• The names of any unmarried children under 18, 18-19 and in secondary school or disabled before age 22;
  • Your bank or other financial institution’s Routing Transit Number and the account number.
  • Your citizenship status;
  • Whether you or anyone else has ever filed for Social Security benefits, Medicare or Supplemental Security Income on your behalf (if so, we will also ask for information on whose Social Security record you applied);
  • Whether you have used any other Social Security number;
  • If you are applying for retirement benefits, the month you want your benefits to begin; and
  • If you are within 3 months of age 65, whether you want to enroll in Medical Insurance (Part B of Medicare).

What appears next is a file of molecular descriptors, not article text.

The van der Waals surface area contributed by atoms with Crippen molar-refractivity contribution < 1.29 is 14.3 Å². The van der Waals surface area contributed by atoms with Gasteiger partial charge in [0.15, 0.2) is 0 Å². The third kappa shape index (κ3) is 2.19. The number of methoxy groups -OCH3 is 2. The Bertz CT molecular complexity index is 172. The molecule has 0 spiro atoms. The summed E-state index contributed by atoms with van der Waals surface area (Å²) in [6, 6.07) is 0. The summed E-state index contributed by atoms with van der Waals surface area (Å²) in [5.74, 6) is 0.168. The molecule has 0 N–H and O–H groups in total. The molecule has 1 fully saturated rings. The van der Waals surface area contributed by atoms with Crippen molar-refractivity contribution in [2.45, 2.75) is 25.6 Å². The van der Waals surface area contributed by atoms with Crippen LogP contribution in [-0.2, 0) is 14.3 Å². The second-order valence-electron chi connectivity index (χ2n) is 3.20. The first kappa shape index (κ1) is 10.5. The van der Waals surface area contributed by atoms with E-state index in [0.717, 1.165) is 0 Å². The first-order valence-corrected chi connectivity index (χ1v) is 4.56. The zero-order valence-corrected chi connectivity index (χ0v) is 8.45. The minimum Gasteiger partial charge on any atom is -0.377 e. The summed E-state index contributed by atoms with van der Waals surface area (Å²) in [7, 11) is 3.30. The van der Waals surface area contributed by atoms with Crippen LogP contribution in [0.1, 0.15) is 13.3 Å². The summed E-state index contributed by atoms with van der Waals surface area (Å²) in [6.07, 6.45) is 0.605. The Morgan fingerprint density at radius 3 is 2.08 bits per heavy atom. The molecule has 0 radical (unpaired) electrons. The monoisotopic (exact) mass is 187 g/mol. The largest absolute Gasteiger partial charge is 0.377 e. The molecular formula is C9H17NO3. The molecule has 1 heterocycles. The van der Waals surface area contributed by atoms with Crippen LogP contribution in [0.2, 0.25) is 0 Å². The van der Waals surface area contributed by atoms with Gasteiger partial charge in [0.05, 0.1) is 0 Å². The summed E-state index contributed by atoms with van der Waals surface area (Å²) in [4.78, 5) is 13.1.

Information about work

  • The name and address of your employer(s) for this year and last year;
  • The amount of money earned last year and this year. If you are filing for benefits in the months of September through December, you will also need to estimate next year’s earnings;
  • A copy of your Social Security Statement or a record of your earnings. If you do not have a Statement, you can view your Social Security Statement online by creating an account and signing in with us. Even if you do not have a record of your earnings or you are not sure if they are correct, please fill out the application. We will help you review your earnings when you apply;
  • The beginning and ending dates of any active U.S. military service you had before 1968;
  • Whether you became unable to work because of illnesses, injuries or conditions at any time within the past 14 months. If “Yes,” we will also ask the date you became unable to work;